• 8 Here, the trial court specifically noted the fact that petitioner had never been employed in her field of study during the marriage and the absence of evidence showing that petitioner had embarked upon a planned course of study to develop marketable skills as in Wisniewski. The trial judge's order in this case indicates that he carefully considered petitioner's situation in making the award indefinite. The trial judge is in a much better position than we are to assess petitioner's education, training and skills, and we cannot conclude that his findings were manifestly erroneous under the circumstances presented in this case. In re Marriage of Westphal (1981), 99 Ill. App.3d 1042, 426 N.E.2d 303.
• 9 Despite our affirmance of this indefinite award, we do note that petitioner is under an affirmative obligation to seek appropriate training and skills to become financially independent in the future. This is inherent in the concept of rehabilitative maintenance which is embraced within the Act and is reflected in the comments to section 504(b)(2):
"This subsection directs the court to consider the time necessary for the party seeking maintenance to acquire sufficient education or training to find employment. This concept of rehabilitative maintenance is new to Illinois law. The amount and duration of such maintenance should be determined by reference to what is necessary to obviate marriage-conditioned needs and to enable a formerly dependent spouse to acquire financial independence for the future. Under prior decisional law, there was no duty to seek employment. [Citation.] This subsection creates an affirmative obligation on the part of the spouse seeking maintenance to seek employment, where plausible, and this reflects one of the most important changes brought about by this Act. [Citations.]" (Emphasis added.) Ill. Ann. Stat., ch. 40, par. 504(b)(2), Historical Practice Notes, at 529 (Smith-Hurd 1980).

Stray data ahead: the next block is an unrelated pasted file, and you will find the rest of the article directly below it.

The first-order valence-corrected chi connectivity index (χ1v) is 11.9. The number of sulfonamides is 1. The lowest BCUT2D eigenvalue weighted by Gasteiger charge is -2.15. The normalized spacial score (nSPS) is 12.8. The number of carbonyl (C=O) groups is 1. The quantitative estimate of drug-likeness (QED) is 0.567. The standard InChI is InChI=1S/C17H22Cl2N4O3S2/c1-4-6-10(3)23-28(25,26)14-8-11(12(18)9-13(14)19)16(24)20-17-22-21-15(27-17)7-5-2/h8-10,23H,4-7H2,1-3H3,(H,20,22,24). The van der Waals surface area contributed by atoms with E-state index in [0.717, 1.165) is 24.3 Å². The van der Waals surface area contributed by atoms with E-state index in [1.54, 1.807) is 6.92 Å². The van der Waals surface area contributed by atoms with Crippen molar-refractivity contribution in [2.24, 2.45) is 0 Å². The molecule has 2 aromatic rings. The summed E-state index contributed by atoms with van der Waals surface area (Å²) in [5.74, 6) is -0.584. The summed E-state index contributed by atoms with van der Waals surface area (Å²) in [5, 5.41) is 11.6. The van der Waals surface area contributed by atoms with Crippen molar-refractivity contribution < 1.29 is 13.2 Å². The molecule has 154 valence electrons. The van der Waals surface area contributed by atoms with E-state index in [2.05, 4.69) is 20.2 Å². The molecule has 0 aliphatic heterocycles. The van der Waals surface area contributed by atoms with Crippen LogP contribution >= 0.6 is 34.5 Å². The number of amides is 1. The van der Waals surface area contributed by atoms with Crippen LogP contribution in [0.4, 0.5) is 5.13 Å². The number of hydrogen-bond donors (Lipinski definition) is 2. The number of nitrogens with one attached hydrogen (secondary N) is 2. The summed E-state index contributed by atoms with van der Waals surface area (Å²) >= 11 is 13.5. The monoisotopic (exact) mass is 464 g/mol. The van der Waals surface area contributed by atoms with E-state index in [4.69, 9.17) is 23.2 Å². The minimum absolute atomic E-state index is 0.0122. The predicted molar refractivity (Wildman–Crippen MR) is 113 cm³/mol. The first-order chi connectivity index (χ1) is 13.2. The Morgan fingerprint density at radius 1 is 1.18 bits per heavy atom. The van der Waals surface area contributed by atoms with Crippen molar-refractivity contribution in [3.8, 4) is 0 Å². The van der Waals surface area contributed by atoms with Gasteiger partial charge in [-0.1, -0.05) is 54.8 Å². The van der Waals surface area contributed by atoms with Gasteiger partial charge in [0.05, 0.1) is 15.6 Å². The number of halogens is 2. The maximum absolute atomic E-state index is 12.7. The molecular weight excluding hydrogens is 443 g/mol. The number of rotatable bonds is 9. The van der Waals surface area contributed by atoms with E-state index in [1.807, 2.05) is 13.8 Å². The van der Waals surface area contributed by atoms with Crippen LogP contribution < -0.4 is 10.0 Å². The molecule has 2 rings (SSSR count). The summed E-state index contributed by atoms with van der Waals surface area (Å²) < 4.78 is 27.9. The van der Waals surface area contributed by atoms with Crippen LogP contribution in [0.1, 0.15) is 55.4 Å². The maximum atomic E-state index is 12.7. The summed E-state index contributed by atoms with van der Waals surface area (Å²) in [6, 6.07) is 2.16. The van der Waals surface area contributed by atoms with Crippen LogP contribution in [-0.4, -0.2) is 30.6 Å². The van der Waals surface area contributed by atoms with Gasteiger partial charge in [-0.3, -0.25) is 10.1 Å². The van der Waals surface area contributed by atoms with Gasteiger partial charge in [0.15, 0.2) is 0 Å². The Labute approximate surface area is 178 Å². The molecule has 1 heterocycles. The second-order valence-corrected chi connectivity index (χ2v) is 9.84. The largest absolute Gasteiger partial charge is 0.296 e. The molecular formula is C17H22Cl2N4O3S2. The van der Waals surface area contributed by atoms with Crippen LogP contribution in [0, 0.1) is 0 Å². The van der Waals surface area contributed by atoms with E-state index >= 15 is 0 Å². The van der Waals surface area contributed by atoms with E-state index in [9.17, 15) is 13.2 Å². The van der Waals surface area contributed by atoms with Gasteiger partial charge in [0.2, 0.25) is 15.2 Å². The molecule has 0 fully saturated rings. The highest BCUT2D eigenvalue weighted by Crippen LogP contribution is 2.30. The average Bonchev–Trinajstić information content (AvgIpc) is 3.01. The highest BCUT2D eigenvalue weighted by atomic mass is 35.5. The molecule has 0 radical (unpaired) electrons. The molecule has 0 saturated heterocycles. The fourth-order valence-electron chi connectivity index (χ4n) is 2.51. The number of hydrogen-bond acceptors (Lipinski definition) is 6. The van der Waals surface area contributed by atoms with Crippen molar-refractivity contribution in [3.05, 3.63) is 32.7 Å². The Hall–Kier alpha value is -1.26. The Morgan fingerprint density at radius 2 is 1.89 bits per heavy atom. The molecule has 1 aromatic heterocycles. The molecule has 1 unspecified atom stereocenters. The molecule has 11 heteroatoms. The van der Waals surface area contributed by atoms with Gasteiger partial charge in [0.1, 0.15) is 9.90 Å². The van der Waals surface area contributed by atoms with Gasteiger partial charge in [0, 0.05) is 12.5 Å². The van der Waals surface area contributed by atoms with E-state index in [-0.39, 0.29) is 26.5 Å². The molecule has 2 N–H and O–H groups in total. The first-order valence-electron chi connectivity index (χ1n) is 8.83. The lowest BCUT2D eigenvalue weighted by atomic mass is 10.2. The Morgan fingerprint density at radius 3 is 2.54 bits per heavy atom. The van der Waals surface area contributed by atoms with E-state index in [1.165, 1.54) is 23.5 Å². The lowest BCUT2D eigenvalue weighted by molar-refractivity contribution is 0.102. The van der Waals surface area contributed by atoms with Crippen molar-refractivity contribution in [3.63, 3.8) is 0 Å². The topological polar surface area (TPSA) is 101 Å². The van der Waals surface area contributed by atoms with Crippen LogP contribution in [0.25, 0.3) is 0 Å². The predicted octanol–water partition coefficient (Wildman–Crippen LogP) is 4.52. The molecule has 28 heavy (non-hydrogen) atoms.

The failure of the petitioner to make good-faith efforts to achieve this goal, following a reasonable time frame during which the objective should be accomplished, might form the basis for a petition for modification pursuant to section 510(a) of the Act. Ill. Rev. Stat. 1981, ch. 40, par. 510(a); Tan v. Tan (1972), 3 Ill. App.3d 671, 279 N.E.2d 486; Lindsay v. Lindsay (1977), 115 Ariz. 322, 565 P.2d 199.
• 10 At the hearing on respondent's post-trial motion, the trial court remarked that "[t]here was no suggestion as to what the education or training would be, what sort of job Professor Mittra had in mind that his wife would secure by this education and training; again I believe that this is the same as any other civil law suit that the court cannot go through putting evidence in gaps in the case where evidence belongs, and that's the obligation of the parties." Respondent contends that this statement by the trial court indicates that it erroneously put the burden on him to demonstrate petitioner was employable.
The statement upon which respondent relies was made by the trial court at the post-trial hearing and, if anything, indicates that the trial court correctly imposed the burden on respondent to prove the allegations of his post-trial motion.
For the foregoing reasons, the order of the circuit court of Champaign County directing respondent to pay petitioner maintenance of $1,800 monthly is affirmed.
WEBBER, P.J., and TRAPP, J., concur.